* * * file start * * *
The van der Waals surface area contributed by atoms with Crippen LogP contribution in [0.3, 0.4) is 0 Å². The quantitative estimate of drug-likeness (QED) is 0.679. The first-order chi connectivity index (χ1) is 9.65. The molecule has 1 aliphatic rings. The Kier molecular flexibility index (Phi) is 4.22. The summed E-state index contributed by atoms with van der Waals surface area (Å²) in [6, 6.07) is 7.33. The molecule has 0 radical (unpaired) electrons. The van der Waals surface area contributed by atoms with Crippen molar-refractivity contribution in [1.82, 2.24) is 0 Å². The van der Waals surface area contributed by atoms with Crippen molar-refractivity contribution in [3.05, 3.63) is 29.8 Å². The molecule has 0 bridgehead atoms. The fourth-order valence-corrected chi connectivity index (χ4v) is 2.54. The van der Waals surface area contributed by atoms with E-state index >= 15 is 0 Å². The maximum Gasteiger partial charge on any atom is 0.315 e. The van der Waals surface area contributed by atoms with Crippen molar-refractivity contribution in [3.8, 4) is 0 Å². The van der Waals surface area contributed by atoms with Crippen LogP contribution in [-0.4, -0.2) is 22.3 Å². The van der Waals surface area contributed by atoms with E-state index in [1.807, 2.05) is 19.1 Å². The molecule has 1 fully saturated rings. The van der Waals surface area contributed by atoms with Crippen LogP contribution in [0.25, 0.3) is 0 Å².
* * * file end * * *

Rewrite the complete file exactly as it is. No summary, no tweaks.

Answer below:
The van der Waals surface area contributed by atoms with Crippen LogP contribution in [0.3, 0.4) is 0 Å². The quantitative estimate of drug-likeness (QED) is 0.679. The first-order chi connectivity index (χ1) is 9.65. The molecule has 1 aliphatic rings. The Kier molecular flexibility index (Phi) is 4.22. The summed E-state index contributed by atoms with van der Waals surface area (Å²) in [6, 6.07) is 7.33. The molecule has 0 radical (unpaired) electrons. The van der Waals surface area contributed by atoms with Crippen molar-refractivity contribution in [1.82, 2.24) is 0 Å². The van der Waals surface area contributed by atoms with Crippen molar-refractivity contribution in [3.05, 3.63) is 29.8 Å². The molecule has 0 bridgehead atoms. The fourth-order valence-corrected chi connectivity index (χ4v) is 2.54. The van der Waals surface area contributed by atoms with E-state index >= 15 is 0 Å². The maximum Gasteiger partial charge on any atom is 0.315 e. The van der Waals surface area contributed by atoms with Crippen molar-refractivity contribution in [3.8, 4) is 0 Å². The van der Waals surface area contributed by atoms with Crippen LogP contribution in [-0.4, -0.2) is 22.3 Å². The van der Waals surface area contributed by atoms with E-state index in [1.807, 2.05) is 19.1 Å². The molecule has 1 fully saturated rings. The van der Waals surface area contributed by atoms with Crippen LogP contribution in [0.25, 0.3) is 0 Å².